The following is a recent recall made by the National Highway Traffic Safety Administration:

  • Freightliner is recalling 11,359 Model Year 2005 to 2008 Thomas Built Saf-T-Liner C2 school buses. The external warning lights may stop functioning unexpectedly if the front entrance door closes without the driver’s input. Freightliner will notify owners and repair the buses.

Air Compressor Coolant Return Line
The air compressor coolant return line on Mack US04 emission compliant MP7 engines is clamped at multiple locations along the length of the line. On the right-hand side of the engine, approximately two inches forward of the flywheel housing/timing gear mounting plate, the line is clamped with a two-piece stand-off bracket (Part No. 20747032), which is secured to the oil cooler cover by a M6 x 1.0 capscrew (Part No. 965176). The capscrew does not include a locking feature (see Figure 3).

If you have to remove this capscrew or if you find it loose during the course of an engine repair, apply a small drop of Loctite 242 to the thread and the capscrew. Tighten the capscrew to 89 lb.-in. when reinstalled.

Note: Do not overtighten the capscrew. Doing so will strip the threads in the aluminum cover.

Connector Orientation
Moisture infiltration into the 16-pin vehicle interface connector on Mack CXP and CTP models because of incorrect connector orientation, missing connector seals or seal plugs can result in multiple faults being logged by the engine, vehicle and instrument cluster electronic control units.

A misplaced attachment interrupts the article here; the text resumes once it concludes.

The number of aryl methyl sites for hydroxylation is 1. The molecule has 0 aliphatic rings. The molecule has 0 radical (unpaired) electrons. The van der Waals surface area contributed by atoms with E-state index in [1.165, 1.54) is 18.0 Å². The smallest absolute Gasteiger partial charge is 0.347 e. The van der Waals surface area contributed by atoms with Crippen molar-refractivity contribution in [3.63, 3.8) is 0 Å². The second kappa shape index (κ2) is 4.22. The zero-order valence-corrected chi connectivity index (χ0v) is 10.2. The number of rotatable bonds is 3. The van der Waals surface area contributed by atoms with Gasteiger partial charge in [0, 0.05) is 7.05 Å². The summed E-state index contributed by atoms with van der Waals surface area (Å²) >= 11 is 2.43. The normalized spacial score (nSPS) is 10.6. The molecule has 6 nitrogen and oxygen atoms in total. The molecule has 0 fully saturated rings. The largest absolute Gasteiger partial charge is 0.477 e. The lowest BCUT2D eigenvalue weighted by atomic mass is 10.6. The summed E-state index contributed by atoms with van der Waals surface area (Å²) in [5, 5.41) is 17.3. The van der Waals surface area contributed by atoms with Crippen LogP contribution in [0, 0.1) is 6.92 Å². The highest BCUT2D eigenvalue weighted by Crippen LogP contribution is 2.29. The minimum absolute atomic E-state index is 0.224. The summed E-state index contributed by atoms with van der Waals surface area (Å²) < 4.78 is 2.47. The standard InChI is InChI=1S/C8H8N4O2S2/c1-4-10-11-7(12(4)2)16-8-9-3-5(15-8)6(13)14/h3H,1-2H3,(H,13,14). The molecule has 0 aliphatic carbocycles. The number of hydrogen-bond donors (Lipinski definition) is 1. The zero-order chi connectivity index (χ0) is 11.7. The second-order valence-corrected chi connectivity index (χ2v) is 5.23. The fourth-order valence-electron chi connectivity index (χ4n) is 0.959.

The faults usually include MID 144 PSID 200 FMI 9 and MID 140 PSID 200 FMI 9, “Loss of Communication with Engine ECU.”

This connector is located on the inside of the left-hand frame rail, toward the front of the chassis. If you find multiple fault codes, disconnect the connector and clean and dry it.

Also check the integrity of the wire seals and make sure that the seal plugs (Part Nos. 20708413 for the engine side of the connector and 969AM8 for the chassis side of the connector) on unused pin cavities are in place.

After reconnecting, secure the connector to the inside of the frame rail with tie wraps and be sure it is oriented horizontally with the harness wires facing front to back, not up and down (see Figure 4).

Air System Freeze-Ups
Bendix released the following possible causes of air system freeze-ups and the corrective actions to be taken:

  • For excessive leakage, check the compressor unloaders, governor and air dryer check valve.
  • For kinked, broken or a frozen unloader line, replace or repair as needed.
  • Test the heater if it is not working properly. The heater cannot be tested at room temperature. The thermostat in the end cover controls the heater. The cover must be cooled to below 40˚ F – it will cut out above 85˚ F. Check the fuse and test the thermostat with an ohmmeter. Refer to the
    appropriate service data sheets.
  • The power might not reach the end cover. Check for power to the end cover and for a good ground connection. Refer to service data sheets for the correct resistance valves.
  • Dryer service might be overdue. In this case, replace the cartridge.

Revised Exhaust Heat Shield
On certain Mack CHN Rawhide models, cracks might occur in the exhaust heat shield around the mounting bolt holes. If you encounter this, a revised heat shield (Part No. 13ME548M2) is available.

The heat shield uses six additional mounting holes and requires three additional clamps (Part No. 37AX578) that must be used under the heads of each of the mounting screws.

In addition to the revised exhaust heat shield, a rubber bumper (Part No. 104AX578) and bumper mounting bracket (Part No. 8ME3793M), which mounts to the lower exhaust pipe bracket, has been developed. The bumper prevents excessive heat shield vibration. If you replace the existing exhaust heat shield, also install the rubber bumper and bumper mounting bracket.